One way of dealing with this emptiness is through subculture. Subcultures create or aggrandize an adversity so that a small group may together rally against it. Of course, it’s not often obvious that this is what subcultures do, just as it’s not obvious that wearing similar clothing is a way of dealing with shared adversity. Some choose obscure types of music and imagine they are resisting popular music as if it were threatening their very identity. Coworkers at a fast food restaurant may form a bond based on shared hate of a boss. Hackers work together to defeat a system that denies them free exploration. Even people who support unpopular computer hardware and software form bonds as if Microsoft and Intel were threatening their personal survival.

Subcultures are generally harmless. They satisfy the human appetite for what is past without endangering the common good. Ideally, when the adversity is over, which it now is for several classes of people, culture is abandoned. It should be; it’s a veritable weapon against adversity, and if that adversity is competition with others, a weapon against those people.

This may partially explain why Zionists are hated by some. They used culture to overcome adversity, achieved equality, and are still using it to lobby and keep other cultures out of their country. When culture is used by a people who’ve achieved and surpassed equality, their actions are better described with words like ethnocentrism and racism. One could accuse racist whites and Zionists of cheating the purpose of culture, using it beyond its design intent.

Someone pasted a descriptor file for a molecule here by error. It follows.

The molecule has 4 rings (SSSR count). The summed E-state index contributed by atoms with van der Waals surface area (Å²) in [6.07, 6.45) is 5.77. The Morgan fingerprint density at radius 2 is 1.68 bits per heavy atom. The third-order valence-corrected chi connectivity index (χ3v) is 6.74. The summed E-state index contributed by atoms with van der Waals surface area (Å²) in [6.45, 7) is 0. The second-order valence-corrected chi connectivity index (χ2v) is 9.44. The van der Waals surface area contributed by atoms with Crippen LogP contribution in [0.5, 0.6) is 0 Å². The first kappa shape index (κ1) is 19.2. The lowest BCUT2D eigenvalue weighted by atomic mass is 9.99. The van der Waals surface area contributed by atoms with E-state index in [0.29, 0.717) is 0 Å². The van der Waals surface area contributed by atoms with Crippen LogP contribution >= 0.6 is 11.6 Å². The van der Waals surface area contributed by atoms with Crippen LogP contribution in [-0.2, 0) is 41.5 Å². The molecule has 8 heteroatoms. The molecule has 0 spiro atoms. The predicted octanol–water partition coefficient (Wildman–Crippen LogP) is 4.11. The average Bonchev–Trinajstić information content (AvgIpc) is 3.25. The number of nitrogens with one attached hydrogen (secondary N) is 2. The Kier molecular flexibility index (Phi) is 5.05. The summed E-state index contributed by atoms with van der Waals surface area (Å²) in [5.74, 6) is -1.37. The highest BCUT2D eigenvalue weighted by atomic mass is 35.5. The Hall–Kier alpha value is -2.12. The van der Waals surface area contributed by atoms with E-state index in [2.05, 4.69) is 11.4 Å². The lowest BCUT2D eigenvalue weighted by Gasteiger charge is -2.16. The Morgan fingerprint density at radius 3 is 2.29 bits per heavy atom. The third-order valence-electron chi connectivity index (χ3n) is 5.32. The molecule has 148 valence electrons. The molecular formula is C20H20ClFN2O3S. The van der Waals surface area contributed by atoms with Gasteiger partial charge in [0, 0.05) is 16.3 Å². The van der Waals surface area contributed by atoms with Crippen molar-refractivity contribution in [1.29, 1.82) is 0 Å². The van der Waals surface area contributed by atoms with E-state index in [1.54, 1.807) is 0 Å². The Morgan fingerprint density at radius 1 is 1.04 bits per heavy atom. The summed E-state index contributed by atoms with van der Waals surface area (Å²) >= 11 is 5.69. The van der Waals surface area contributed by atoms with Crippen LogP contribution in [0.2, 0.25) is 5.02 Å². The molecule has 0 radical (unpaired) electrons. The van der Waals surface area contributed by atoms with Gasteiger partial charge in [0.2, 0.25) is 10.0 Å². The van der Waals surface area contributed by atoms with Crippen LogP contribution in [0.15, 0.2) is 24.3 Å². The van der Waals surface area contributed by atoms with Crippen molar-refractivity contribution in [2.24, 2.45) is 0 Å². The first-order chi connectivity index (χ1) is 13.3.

That’s also why the powerful want America to be a melting pot. Melt away the minorities’ culture, and along with it, their ability to coalesce and overcome oppression. Most of us take for granted that there’s nothing wrong with an NAACP meeting but a KKK meeting is spooky. We already have an understanding of when it’s appropriate to use culture. Blacks are a minority who do not yet enjoy equality. If they’re congregating, it’s to achieve this goal. Whites currently enjoy more than equality. Why are they congregating?

That true culture can only exist in negative circumstances is a damning proposition if true. Luckily for the middle and upper class, they still do have an enemy to unite against, even if that enemy is largely invisible to them: corporate greed. But that issue is better explained by essayists like Noam Chomsky.

3 thoughts on “The Only Purpose of Culture

  1. Before critiquing culture as a means against adversity, we must remember that we humans are social animals first and foremost. Therefore, we must assume that we seek stability above all things. We humans like for things not to exist in balance, but in equilibrium. A stable system is a good one. That is why our culture goes through Messianic and Tyrannical cycles—it is the nature of systems to fall into chaos and thus the nature of society to become unstable. Once some critical limit has been exceeded, a society is ripe for a new rise of culture or religion that will reestablish equilibrium in the system.